Imerys SA, which supplies talc to Johnson & Johnson, isn't taking chances as another jury weighs whether to sock the health care giant with a punishing verdict.
A unit of Imerys agreed to settle its part of a California woman's lawsuit blaming both companies for causing her cancer with asbestos-tainted talc. The deal was reached just before the case was set to go to a state-court jury in Pasadena after a four-week trial.
The terms of the settlement weren't disclosed when the judge announced the deal Monday. In July, a St. Louis jury ordered Johnson & Johnson to pay $4.69 billion in damages to 22 women who blamed their ovarian cancer on exposure to asbestos in the company's powders. That was the sixth-largest product-defect verdict in U.S. history. A few days before that trial, Imerys reached a confidential settlement that people familiar with the accord said included a payment of at least $5 million.
Imerys didn't settle a previous case over alleged exposure to asbestos-laced talc; it resulted in April in a $117 million verdict in New Jersey against Johnson & Johnson and Imerys, of which the Paris-based mining company was responsible for 30 percent.
In the Pasadena case, Carolyn Weirick alleged that talc provided by Imerys to Johnson & Johnson for its baby powder and other products caused her mesothelioma, a cancer linked to asbestos exposure.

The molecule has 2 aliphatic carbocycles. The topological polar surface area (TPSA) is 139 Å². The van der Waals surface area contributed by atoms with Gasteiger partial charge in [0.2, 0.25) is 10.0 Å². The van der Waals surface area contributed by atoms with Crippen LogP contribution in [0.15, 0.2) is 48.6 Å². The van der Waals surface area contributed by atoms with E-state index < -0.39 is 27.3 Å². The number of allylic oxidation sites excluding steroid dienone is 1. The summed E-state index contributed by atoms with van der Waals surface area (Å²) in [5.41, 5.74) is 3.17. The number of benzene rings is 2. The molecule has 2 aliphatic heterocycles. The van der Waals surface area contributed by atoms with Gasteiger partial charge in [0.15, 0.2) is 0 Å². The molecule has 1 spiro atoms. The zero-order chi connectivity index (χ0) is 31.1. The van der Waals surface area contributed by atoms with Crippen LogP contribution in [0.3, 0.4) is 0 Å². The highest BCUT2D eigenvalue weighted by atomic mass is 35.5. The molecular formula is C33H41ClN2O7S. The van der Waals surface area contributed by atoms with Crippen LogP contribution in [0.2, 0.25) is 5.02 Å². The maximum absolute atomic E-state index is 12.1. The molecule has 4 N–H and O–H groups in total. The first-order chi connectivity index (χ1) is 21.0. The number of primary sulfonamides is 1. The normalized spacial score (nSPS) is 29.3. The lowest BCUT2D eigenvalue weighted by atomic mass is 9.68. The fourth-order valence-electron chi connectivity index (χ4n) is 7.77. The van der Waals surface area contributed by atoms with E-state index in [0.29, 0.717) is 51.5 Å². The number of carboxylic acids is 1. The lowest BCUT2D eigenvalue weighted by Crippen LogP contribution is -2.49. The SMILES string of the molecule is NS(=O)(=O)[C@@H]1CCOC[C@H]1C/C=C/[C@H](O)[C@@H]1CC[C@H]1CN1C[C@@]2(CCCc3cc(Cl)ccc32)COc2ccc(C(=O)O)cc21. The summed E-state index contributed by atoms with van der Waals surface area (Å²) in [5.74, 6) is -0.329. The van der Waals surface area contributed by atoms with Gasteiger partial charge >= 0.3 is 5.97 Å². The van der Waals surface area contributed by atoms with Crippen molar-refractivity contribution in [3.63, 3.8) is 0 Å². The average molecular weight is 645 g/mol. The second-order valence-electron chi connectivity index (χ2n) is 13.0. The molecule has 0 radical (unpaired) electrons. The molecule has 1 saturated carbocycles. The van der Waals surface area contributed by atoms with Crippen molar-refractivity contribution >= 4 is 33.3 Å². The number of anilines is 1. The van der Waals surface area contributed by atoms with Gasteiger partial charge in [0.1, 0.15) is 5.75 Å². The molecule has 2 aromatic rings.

The world's largest health care-products maker faces more than 10,000 other lawsuits claiming its baby powder caused cancer. The St. Louis verdict is under appeal.
Imerys wouldn't comment Monday on why it decided to settle the Pasadena case just before company lawyers were scheduled to give closing arguments to jurors.
"Imerys Talc America is committed to the quality and safety of its products, as evidenced by our quality testing results that consistently show no asbestos," the company said in a statement.
Carol Goodrich, a Johnson & Johnson spokesman, didn't immediately respond to an email seeking comment on Imerys' decision to settle.
Johnson & Johnson's lawyers asked Judge Margaret Oldendorf to grant a mistrial after they learned that Imerys had decided to settle. Oldendorf refused the request and will allow jurors to weigh claims against Johnson & Johnson.
Weirick, 59, is a school counselor who said she's been using Johnson & Johnson's talc products, such as baby powder and its former Shower-to-Shower line, for more than 40 years. She was diagnosed with mesothelioma in 2017 and said her only exposure to asbestos came from use of talc products.
Business on 09/18/2018
Print Headline: Talc supplier settles in California suit